Combustible Celluloid
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With: Josh Gad, Dennis Quaid, Peggy Lipton, K.J. Apa, Bryce Gheisar, Juliet Rylance, Luke Kirby, Gabrielle Rose, Michael Bofshever, Britt Robertson, Logan Miller, Kirby Howell-Baptiste, Pooch Hall, John Ortiz, Nicole LaPlaca, Primo Allon, Peter Kelamis, Caroline Cave, Jane McGregor
Written by: W. Bruce Cameron, Cathryn Michon, Audrey Wells, Maya Forbes, Wally Wolodarsky, based on a novel by W. Bruce Cameron
Directed by: Lasse Hallström
MPAA Rating: PG for thematic elements and some peril
Running Time: 120
Date: 01/27/2017

A Dog's Purpose (2017)

3 Stars (out of 4)

Rebound Hound

By Jeffrey M. Anderson

The new family-friendly movie A Dog's Purpose is a sweet, tail-wagging treat that, while not exactly dazzlingly original, earns its share of laughter and happy tears.

Yet the movie recently suffered a not-family-friendly setback when a short video surfaced, depicting one of the canine actors apparently reluctant to perform a stunt that involved jumping into a tank of churning water.

The video is shocking, and PETA was outraged; the group has called for a boycott of the movie.

However, the film's producer, Gavin Polone, wrote a long article for the Hollywood Reporter, effectively explaining what really happened, reminding us how overblown things can become, and how an edited piece of video, out of context, can alter perceptions.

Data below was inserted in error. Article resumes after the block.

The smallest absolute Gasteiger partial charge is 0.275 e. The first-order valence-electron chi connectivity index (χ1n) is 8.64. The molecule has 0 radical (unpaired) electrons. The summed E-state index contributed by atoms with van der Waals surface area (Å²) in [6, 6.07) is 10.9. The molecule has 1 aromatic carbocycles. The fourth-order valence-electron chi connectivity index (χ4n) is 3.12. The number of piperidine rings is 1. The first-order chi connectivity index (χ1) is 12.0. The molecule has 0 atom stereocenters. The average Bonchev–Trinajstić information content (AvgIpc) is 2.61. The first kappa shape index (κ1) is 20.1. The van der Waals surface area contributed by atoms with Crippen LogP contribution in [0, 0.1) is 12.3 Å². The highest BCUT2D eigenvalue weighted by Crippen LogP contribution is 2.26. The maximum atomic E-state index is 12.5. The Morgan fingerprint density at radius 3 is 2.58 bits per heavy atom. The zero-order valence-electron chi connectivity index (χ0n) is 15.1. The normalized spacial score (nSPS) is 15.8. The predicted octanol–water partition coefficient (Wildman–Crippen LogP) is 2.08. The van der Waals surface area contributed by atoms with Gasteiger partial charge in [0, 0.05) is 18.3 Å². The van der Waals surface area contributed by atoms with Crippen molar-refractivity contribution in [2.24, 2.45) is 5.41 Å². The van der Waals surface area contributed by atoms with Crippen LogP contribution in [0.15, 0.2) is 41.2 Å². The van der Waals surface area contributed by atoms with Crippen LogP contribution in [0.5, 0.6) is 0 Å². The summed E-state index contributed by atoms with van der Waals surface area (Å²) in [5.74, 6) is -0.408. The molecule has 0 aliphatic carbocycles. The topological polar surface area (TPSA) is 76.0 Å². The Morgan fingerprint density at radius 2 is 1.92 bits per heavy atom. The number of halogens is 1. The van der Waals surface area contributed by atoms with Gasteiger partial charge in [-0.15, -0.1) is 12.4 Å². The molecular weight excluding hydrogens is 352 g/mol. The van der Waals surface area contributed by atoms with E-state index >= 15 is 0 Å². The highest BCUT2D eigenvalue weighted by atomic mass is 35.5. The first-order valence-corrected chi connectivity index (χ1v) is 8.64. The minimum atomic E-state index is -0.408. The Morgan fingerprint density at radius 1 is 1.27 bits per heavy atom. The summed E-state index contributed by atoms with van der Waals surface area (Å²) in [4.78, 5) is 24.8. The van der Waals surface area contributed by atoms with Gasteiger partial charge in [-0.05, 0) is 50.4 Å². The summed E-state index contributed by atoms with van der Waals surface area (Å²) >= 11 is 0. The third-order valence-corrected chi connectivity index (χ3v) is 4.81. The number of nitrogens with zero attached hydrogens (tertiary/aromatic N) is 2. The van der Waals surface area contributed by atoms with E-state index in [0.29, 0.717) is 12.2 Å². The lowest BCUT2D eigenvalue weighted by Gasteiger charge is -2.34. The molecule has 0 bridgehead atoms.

Several other cast and crew members joined in, defending their movie. No dogs were harmed at any time, they assert.

Now it remains to be seen whether the damage has been done, and whether families and dog-lovers will head to theaters to see the movie. Those that do may find that it's worth the trip.

Certainly A Dog's Purpose is soft around the edges and looks a great deal like many other family movies, with lilting piano music and an evenly-lit look, sunny for happy sequences, and cloudy for sad ones.

But Swedish-born director Lasse Hallström, who made the wonderful, Oscar-nominated coming-of-age tale My Life as a Dog (1987), as well as another lovable dog movie, Hachi: A Dog's Tale (2009), keeps things on an even keel.

Admittedly, the movie has some awkward rough edges, such as a poorly-drawn bully character, but overall, Hallström never lets the slapstick get too stupid, nor the tragic stuff get too maudlin.

The plot involves a thoughtful dog, pleasingly voiced by Josh Gad, wondering what life is all about and returning to earth in several different incarnations until he gets the idea. He appears as a Golden Retriever, a German Shepherd police dog, a Corgi, and a St. Bernard-Australian Shepherd mix, among others.

His purpose has something to do with Ethan, a once-promising football star whom he meets as a boy, and again as a mature man (Dennis Quaid). He also meets a lonely Chicago policeman (John Ortiz) and a lonely student (Kirby Howell-Baptiste), helping them feel a little more loved.

Dog movies get a bad rap, and they're certainly not easy to make, or make well. Maybe they're a like a doggie lick in the face, a little annoying and a little wonderful, and, depending on the moment, they can elicit a frown or a smile. This one gets a smile.

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